Working constantly to unrealistic deadlines creates a goodwill debt for the organisation. Most good employees will accommodate a little bit of it. Eventually, it will come home to roost. A good leader will recognise not only the realities of today, but also will have a feel for tomorrow.

Image credit: drmichaelroth.wordpress.com

What are human factors in projects?


I had recently been doing a lot of travel for work. As each assignment comes to an end, I can’t wait to get home. Each travel wears you down. So much so, that I haven’t had the energy to put up a post for nearly three weeks. I had been contemplating what impact it has on my work. Does productivity and quality of work deepens on human factors?

Think about the group of people that work most under stress. That has to be people serving in the armed forces. There are plenty of movies made of their training regimes and action in the fog of war. When I look deeper, it is the footsoldiers that usually take the brunt of the extreme physical punishment. These are the people that you want to blindly follow orders. People making strategic and tactical decisions are not part of this lot. They are housed in very (comparatively) nice surroundings in headquarters. These are the people you want with a clear head and not weighed down by tiredness. They will have already been weighed down by responsibility.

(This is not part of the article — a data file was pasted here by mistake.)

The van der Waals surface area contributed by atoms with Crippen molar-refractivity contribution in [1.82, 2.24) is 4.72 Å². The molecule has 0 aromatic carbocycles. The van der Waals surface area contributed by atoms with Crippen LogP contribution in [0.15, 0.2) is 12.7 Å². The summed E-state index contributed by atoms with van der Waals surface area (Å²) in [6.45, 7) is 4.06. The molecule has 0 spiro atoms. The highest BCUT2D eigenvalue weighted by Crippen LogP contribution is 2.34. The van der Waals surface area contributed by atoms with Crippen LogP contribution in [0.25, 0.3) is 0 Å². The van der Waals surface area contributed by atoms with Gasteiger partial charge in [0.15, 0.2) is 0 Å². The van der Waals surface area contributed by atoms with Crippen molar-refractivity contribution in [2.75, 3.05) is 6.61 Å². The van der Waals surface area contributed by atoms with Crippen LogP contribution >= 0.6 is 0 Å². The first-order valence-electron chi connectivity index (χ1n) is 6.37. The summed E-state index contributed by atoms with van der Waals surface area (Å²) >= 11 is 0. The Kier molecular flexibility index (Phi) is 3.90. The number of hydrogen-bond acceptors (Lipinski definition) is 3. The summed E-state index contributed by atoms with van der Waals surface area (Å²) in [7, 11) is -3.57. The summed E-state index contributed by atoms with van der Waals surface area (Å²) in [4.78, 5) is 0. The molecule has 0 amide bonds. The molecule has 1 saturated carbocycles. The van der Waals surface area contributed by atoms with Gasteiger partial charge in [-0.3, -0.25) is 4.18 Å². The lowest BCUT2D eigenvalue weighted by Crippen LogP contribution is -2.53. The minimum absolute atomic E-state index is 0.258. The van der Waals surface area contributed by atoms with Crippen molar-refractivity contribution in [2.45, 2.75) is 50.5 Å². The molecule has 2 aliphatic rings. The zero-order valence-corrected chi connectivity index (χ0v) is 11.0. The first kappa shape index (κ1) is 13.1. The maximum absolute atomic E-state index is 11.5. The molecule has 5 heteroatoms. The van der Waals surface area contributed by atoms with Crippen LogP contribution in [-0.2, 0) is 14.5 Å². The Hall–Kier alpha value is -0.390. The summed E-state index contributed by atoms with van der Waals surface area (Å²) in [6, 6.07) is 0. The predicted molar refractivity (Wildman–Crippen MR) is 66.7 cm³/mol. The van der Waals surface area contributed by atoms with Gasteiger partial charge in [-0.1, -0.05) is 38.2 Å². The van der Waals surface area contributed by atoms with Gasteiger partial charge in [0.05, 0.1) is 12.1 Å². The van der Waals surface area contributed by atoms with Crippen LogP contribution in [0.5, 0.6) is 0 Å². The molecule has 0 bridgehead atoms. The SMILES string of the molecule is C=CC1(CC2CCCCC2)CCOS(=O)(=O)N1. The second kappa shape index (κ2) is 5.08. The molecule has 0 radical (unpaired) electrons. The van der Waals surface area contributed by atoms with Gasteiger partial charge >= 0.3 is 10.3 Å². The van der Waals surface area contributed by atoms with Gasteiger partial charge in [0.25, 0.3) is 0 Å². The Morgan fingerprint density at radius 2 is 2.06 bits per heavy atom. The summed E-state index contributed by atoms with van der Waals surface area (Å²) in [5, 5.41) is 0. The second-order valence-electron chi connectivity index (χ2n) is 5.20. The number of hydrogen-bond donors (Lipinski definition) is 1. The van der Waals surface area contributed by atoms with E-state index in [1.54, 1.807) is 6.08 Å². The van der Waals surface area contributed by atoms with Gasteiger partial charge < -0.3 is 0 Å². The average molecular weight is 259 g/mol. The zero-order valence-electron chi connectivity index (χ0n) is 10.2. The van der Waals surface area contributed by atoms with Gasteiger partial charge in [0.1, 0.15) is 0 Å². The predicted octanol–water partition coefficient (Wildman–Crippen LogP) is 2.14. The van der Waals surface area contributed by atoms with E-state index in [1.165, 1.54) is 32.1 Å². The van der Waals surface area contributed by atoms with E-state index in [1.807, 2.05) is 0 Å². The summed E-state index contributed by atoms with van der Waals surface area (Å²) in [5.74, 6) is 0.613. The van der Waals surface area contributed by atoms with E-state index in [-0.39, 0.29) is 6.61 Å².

Thinking back to project scenarios, in some industries it is not very different. I can think of manufacturing production line workers. You don’t want them thinking too much, just to do things in a repetitive manner. That is how you judge productivity. In other industries, it won’t quite cut it. In a creative industry like fashion design or software development it is the clear thought and ideas that you want to encourage. Simply sowing more fabrics or writing more lines of code isn’t going to get you anywhere.

If there is one thing that kills productivity, that is uncertainty. Uncertainty can come in many forms. The most common one you will see is re-structuring of business units, or organisations. Whatever anyone says, there is a limit to the amount and pace of change people can cope with. Beyond that, they stop caring about tasks on hand and are busy trying to steer a course through the mire. In many cases, what happens is the best and brightest will leave, because they are able to, and the organisation is left with those who cannot leave!

Issues with personal lives or friction between colleagues can have equally destructive influence. When you plan your project scope and likely execution timeline, these factors are usually not taken into account. The assumption is with all things being equal, it will even out over the course of the project. Unfortunately, when these issues crop up, things can go downhill very quickly. While stress related productivity loss won’t happen in a day, it may have built up over a period of time and by the time your project starts, wheels may be wobbling.

Project Managers are primarily responsible for monitoring and controlling projects, but they also need to show leadership in knowing the people in the projects. You may not be their line manager, but having a relationship at a more personal level will ensure your project has a higher chance of success.

%d bloggers like this: